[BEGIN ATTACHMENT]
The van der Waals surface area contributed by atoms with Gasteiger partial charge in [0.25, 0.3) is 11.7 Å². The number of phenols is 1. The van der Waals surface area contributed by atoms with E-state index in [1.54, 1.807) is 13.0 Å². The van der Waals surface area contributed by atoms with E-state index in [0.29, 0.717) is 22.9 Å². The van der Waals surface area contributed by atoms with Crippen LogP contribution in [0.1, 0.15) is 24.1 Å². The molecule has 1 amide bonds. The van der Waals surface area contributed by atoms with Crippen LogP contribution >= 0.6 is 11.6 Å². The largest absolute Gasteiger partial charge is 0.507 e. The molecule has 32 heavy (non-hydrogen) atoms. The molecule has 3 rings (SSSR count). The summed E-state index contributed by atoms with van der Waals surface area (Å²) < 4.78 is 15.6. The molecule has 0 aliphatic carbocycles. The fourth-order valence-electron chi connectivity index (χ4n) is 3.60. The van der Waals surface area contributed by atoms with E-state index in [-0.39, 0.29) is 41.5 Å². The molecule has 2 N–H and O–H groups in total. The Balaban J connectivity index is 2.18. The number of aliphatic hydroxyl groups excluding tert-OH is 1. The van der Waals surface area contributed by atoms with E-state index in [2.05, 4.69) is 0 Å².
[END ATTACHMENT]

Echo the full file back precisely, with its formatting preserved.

The van der Waals surface area contributed by atoms with Gasteiger partial charge in [0.25, 0.3) is 11.7 Å². The number of phenols is 1. The van der Waals surface area contributed by atoms with E-state index in [1.54, 1.807) is 13.0 Å². The van der Waals surface area contributed by atoms with E-state index in [0.29, 0.717) is 22.9 Å². The van der Waals surface area contributed by atoms with Crippen LogP contribution in [0.1, 0.15) is 24.1 Å². The molecule has 1 amide bonds. The van der Waals surface area contributed by atoms with Crippen LogP contribution >= 0.6 is 11.6 Å². The largest absolute Gasteiger partial charge is 0.507 e. The molecule has 32 heavy (non-hydrogen) atoms. The molecule has 3 rings (SSSR count). The summed E-state index contributed by atoms with van der Waals surface area (Å²) < 4.78 is 15.6. The molecule has 0 aliphatic carbocycles. The fourth-order valence-electron chi connectivity index (χ4n) is 3.60. The van der Waals surface area contributed by atoms with E-state index in [-0.39, 0.29) is 41.5 Å². The molecule has 2 N–H and O–H groups in total. The Balaban J connectivity index is 2.18. The number of aliphatic hydroxyl groups excluding tert-OH is 1. The van der Waals surface area contributed by atoms with E-state index in [2.05, 4.69) is 0 Å².